As you know, the Department administers two programs dealing with air service at small communities.  The EAS program provides subsidies to air carriers to provide air service at certain statutorily mandated communities.  The Small Community Air Service Development Program, which was established by Congress in 2000 under the AIR-21 legislation, provides federal grants-in-aid to help small communities address their air service and airfare issues.  While initially established as a pilot program, it was reauthorized through FY 2008 in Vision 100.

Essential Air Service Program

Let me first address the EAS program.  The laws governing our administration of the EAS program have not changed significantly since its inception 28 years ago, notwithstanding the dramatic changes that have taken place in the airline industry.  As currently structured, the EAS program acts only as a safety net for small communities receiving subsidized air service by providing threshold levels of air service.  While ensuring some service, this approach does little to help communities attract self-sustaining unsubsidized air service, as evidenced by the fact that once a community receives subsidized air service it is rare for an air carrier to come in offering to provide unsubsidized air service.  

The goal of our proposed changes to the EAS program is to focus the program’s resources on the most isolated communities, i.e., those with the fewest driving alternatives.  Our current proposal to accomplish this is quite different from those made in past years.  The first change we propose is to cap EAS communities at those that currently receive subsidized air service.  Second, we would rank all the subsidized communities by isolation, i.e., by driving miles to the nearest large or medium hub airport, with the most isolated getting service first.  Last, we are proposing a maximum $50 million funding level. 

Congress has also recognized the need for reform and created a few pilot programs in Vision 100.  One program is the Community Flexibility Pilot Program.  It allows up to ten communities to receive a grant equal to two years’ worth of subsidy in exchange for their forgoing their EAS for ten years.  The funds would have to be used for a project on the airport property or to improve the facilities for general aviation, but no communities have volunteered for that program.  Another program is the Alternate Essential Air Service Program.  The thrust of this program is that, instead of paying an air carrier to serve a community as we typically do under EAS, communities could apply to receive the funds directly -- provided that they have a plan as to exactly how they would use the funds to the benefit of the communities’ access to air service.  The law gives great flexibility in that regard.  For example, funds could be used for smaller aircraft but more frequent service, for on-demand air taxi service, for on-demand surface transportation, for regionalized service, or to purchase an aircraft to be used to serve the community.  The Department issued an order establishing that program in the summer of 2004, but to date no communities have applied.  I cannot tell you for sure why, but my guess is that part of it is that it is just human nature to resist both risk and change.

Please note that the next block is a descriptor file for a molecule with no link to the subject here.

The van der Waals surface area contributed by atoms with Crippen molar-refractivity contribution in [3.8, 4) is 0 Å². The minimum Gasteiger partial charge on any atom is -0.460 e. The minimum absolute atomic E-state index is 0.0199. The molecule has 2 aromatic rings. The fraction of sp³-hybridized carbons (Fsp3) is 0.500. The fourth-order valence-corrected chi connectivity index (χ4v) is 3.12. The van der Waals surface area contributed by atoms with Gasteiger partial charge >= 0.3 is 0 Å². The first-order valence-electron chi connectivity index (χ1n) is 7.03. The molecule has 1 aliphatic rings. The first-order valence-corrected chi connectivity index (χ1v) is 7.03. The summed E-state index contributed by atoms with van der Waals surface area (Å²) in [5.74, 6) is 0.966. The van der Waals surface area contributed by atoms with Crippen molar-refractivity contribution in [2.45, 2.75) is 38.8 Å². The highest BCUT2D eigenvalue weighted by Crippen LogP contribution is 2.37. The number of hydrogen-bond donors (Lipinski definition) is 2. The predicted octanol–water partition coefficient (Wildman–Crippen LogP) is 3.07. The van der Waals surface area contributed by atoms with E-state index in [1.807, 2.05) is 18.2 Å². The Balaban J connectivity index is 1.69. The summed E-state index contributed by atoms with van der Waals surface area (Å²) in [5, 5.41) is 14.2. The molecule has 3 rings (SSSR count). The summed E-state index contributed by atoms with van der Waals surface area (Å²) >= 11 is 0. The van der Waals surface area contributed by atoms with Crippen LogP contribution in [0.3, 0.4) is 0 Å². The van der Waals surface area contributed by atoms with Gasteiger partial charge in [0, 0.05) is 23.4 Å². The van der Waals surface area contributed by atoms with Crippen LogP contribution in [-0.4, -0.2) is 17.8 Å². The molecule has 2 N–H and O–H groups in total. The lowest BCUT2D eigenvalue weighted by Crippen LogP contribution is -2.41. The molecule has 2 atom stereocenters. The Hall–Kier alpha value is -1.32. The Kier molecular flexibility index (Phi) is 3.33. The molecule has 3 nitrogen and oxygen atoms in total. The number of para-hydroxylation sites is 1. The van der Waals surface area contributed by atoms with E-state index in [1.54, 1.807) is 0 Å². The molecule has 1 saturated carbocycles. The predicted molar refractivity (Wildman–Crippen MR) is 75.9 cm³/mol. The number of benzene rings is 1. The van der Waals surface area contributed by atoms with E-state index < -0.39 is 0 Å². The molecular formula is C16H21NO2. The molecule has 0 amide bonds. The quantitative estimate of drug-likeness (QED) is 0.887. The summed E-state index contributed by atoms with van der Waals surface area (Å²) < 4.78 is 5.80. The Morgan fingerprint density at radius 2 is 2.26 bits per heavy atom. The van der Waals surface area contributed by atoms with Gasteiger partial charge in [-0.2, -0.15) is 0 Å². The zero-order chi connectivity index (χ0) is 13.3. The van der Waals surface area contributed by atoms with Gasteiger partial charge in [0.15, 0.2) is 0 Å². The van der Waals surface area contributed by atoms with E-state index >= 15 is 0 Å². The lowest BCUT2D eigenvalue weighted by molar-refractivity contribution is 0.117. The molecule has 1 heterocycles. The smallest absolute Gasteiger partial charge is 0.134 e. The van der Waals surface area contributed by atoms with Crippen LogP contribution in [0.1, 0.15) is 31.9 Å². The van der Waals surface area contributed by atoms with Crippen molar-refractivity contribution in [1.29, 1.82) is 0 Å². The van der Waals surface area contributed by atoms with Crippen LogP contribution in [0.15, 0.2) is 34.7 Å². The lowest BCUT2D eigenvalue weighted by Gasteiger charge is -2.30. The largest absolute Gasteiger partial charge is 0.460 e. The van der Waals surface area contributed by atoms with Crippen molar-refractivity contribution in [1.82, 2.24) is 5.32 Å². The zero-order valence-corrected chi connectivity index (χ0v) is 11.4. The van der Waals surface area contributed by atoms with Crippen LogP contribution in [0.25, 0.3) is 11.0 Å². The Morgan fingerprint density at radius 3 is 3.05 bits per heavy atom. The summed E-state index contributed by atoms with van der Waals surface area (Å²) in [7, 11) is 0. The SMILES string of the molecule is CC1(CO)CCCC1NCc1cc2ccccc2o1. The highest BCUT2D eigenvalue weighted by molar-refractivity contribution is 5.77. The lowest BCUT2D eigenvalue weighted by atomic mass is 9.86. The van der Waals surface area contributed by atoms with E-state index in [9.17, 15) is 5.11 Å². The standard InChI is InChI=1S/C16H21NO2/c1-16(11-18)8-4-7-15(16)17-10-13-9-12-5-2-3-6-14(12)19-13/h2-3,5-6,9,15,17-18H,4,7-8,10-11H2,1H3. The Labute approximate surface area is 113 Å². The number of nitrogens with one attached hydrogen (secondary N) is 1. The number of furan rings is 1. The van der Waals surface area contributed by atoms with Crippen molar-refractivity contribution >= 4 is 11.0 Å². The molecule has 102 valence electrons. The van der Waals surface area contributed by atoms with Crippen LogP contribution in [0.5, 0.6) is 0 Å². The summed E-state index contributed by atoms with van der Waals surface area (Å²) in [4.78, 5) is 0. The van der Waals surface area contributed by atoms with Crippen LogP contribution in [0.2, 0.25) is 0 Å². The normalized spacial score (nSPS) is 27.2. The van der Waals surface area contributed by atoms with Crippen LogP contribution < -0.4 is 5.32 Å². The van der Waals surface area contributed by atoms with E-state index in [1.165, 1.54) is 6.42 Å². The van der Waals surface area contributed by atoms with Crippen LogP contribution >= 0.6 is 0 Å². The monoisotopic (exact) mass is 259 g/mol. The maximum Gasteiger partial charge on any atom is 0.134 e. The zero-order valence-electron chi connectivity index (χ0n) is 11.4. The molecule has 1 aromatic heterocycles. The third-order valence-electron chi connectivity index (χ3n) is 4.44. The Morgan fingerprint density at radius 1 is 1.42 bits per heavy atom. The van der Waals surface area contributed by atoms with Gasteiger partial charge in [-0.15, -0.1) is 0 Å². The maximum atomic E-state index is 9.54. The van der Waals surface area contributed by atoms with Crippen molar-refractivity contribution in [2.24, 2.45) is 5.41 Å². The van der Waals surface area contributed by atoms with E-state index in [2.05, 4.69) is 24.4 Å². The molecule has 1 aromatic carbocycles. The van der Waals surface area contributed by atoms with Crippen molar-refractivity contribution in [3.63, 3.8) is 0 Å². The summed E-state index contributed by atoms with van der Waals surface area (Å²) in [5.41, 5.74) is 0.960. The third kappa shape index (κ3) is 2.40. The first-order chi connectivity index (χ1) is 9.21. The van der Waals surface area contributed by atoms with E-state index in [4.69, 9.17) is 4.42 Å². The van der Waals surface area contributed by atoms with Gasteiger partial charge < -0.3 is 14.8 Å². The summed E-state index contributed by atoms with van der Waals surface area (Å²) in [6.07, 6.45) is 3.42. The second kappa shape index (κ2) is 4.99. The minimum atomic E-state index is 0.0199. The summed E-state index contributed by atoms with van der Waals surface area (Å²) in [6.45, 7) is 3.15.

With regard to the EAS program, it is important to note the continued growth of the program’s size and cost to taxpayers over time.  As a point of reference, before the terrorist attacks of September 11, the Department was paying subsidy for 107 communities (including 32 in Alaska).  We are now subsidizing service at 145 communities (including 41 in Alaska).   Further, EAS is often viewed as an absolute entitlement whether the communities invest any time and effort in supporting the service or not.  We have proposed reforms to EAS to better focus its resources on the most isolated communities. 

Small Community Air Service Development Program

The Department is now in its sixth year of administering the Small Community Air Service Development Program (Small Community Program).  Under the law, the Department can make a maximum of 40 grants in each fiscal year to address air service and airfare issues, although no more than four grants each year can be in any one State.  Until 2006, Congress had provided $20 million in each year for this program.  In 2006, the funding for the program was $10 million, and the Revised Continuing Appropriations Resolution, 2007 (P.L. 110-5), provides the Department with $10 million in Fiscal Year 2007 to administer the Small Community Program.  On February 26, the Department issued a Request for Proposals for 2007 applications and proposals are due April 27. 

Given the many and varying priorities facing the Department, this program was not accommodated within the President’s 2008 Budget.  Nonetheless, it is important to note the extensive support that the Department provides for small airports in terms of supporting the infrastructure that make any service possible.  In the last two years (FY2005 and FY2006), the FAA has provided over $4 billion in grants for small airports, or nearly 2/3 of the Airport Improvement Program (AIP).  Furthermore, the Department's reauthorization proposal would continue to direct AIP to small airports.  The reauthorization proposal would also add new AIP eligibility for ADS-B ground stations and expanded eligibility for revenue producing projects at small airports that will help their financial stability.